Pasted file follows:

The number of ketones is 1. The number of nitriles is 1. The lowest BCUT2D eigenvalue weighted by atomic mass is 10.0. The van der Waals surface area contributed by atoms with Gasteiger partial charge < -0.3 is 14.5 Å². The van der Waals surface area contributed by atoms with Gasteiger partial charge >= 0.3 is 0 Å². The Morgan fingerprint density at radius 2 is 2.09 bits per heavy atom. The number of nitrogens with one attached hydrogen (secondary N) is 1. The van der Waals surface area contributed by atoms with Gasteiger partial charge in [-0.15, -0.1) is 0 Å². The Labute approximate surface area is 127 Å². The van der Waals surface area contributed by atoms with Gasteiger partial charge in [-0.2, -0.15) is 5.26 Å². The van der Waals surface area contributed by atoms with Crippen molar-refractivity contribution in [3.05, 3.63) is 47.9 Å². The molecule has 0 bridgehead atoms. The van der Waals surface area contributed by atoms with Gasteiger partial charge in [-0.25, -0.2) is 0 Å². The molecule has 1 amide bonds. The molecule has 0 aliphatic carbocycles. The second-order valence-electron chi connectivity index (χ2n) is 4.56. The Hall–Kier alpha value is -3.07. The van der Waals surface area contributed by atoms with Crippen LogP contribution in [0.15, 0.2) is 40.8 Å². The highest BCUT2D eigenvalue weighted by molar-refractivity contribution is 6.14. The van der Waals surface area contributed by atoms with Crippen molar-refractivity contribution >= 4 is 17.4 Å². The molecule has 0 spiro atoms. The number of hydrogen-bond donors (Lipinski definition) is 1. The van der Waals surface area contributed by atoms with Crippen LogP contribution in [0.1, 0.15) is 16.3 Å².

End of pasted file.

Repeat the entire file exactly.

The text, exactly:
The number of ketones is 1. The number of nitriles is 1. The lowest BCUT2D eigenvalue weighted by atomic mass is 10.0. The van der Waals surface area contributed by atoms with Gasteiger partial charge < -0.3 is 14.5 Å². The van der Waals surface area contributed by atoms with Gasteiger partial charge >= 0.3 is 0 Å². The Morgan fingerprint density at radius 2 is 2.09 bits per heavy atom. The number of nitrogens with one attached hydrogen (secondary N) is 1. The van der Waals surface area contributed by atoms with Gasteiger partial charge in [-0.15, -0.1) is 0 Å². The Labute approximate surface area is 127 Å². The van der Waals surface area contributed by atoms with Gasteiger partial charge in [-0.2, -0.15) is 5.26 Å². The van der Waals surface area contributed by atoms with Crippen molar-refractivity contribution in [3.05, 3.63) is 47.9 Å². The molecule has 0 bridgehead atoms. The van der Waals surface area contributed by atoms with Gasteiger partial charge in [-0.25, -0.2) is 0 Å². The molecule has 1 amide bonds. The molecule has 0 aliphatic carbocycles. The second-order valence-electron chi connectivity index (χ2n) is 4.56. The Hall–Kier alpha value is -3.07. The van der Waals surface area contributed by atoms with Crippen LogP contribution in [0.15, 0.2) is 40.8 Å². The highest BCUT2D eigenvalue weighted by molar-refractivity contribution is 6.14. The van der Waals surface area contributed by atoms with Crippen molar-refractivity contribution >= 4 is 17.4 Å². The molecule has 0 spiro atoms. The number of hydrogen-bond donors (Lipinski definition) is 1. The van der Waals surface area contributed by atoms with Crippen LogP contribution in [0.1, 0.15) is 16.3 Å².